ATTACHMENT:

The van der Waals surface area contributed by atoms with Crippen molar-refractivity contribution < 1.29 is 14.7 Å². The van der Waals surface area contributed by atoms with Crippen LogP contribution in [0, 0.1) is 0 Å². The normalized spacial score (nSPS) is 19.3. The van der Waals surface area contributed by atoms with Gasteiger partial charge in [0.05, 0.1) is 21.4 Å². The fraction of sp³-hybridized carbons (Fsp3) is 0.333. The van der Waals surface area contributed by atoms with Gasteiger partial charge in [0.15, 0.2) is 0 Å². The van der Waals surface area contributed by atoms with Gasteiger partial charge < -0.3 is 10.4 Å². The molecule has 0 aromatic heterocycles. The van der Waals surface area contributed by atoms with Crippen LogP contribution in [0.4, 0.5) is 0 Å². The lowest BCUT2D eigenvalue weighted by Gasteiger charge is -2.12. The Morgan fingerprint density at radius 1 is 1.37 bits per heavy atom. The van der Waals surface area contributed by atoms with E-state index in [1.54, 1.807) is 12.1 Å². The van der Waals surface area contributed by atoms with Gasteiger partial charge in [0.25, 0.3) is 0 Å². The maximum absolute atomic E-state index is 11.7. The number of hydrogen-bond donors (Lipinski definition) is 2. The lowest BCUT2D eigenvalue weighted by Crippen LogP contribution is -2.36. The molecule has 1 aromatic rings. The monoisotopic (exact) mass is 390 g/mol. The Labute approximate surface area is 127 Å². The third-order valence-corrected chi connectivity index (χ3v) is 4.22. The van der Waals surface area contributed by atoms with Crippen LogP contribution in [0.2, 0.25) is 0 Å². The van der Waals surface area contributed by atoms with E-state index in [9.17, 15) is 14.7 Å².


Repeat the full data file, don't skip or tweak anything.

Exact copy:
The van der Waals surface area contributed by atoms with Crippen molar-refractivity contribution < 1.29 is 14.7 Å². The van der Waals surface area contributed by atoms with Crippen LogP contribution in [0, 0.1) is 0 Å². The normalized spacial score (nSPS) is 19.3. The van der Waals surface area contributed by atoms with Gasteiger partial charge in [0.05, 0.1) is 21.4 Å². The fraction of sp³-hybridized carbons (Fsp3) is 0.333. The van der Waals surface area contributed by atoms with Gasteiger partial charge in [0.15, 0.2) is 0 Å². The van der Waals surface area contributed by atoms with Gasteiger partial charge < -0.3 is 10.4 Å². The molecule has 0 aromatic heterocycles. The van der Waals surface area contributed by atoms with Crippen LogP contribution in [0.4, 0.5) is 0 Å². The lowest BCUT2D eigenvalue weighted by Gasteiger charge is -2.12. The Morgan fingerprint density at radius 1 is 1.37 bits per heavy atom. The van der Waals surface area contributed by atoms with E-state index in [1.54, 1.807) is 12.1 Å². The van der Waals surface area contributed by atoms with Gasteiger partial charge in [0.25, 0.3) is 0 Å². The maximum absolute atomic E-state index is 11.7. The number of hydrogen-bond donors (Lipinski definition) is 2. The lowest BCUT2D eigenvalue weighted by Crippen LogP contribution is -2.36. The molecule has 1 aromatic rings. The monoisotopic (exact) mass is 390 g/mol. The Labute approximate surface area is 127 Å². The third-order valence-corrected chi connectivity index (χ3v) is 4.22. The van der Waals surface area contributed by atoms with Crippen LogP contribution in [0.2, 0.25) is 0 Å². The van der Waals surface area contributed by atoms with E-state index in [9.17, 15) is 14.7 Å².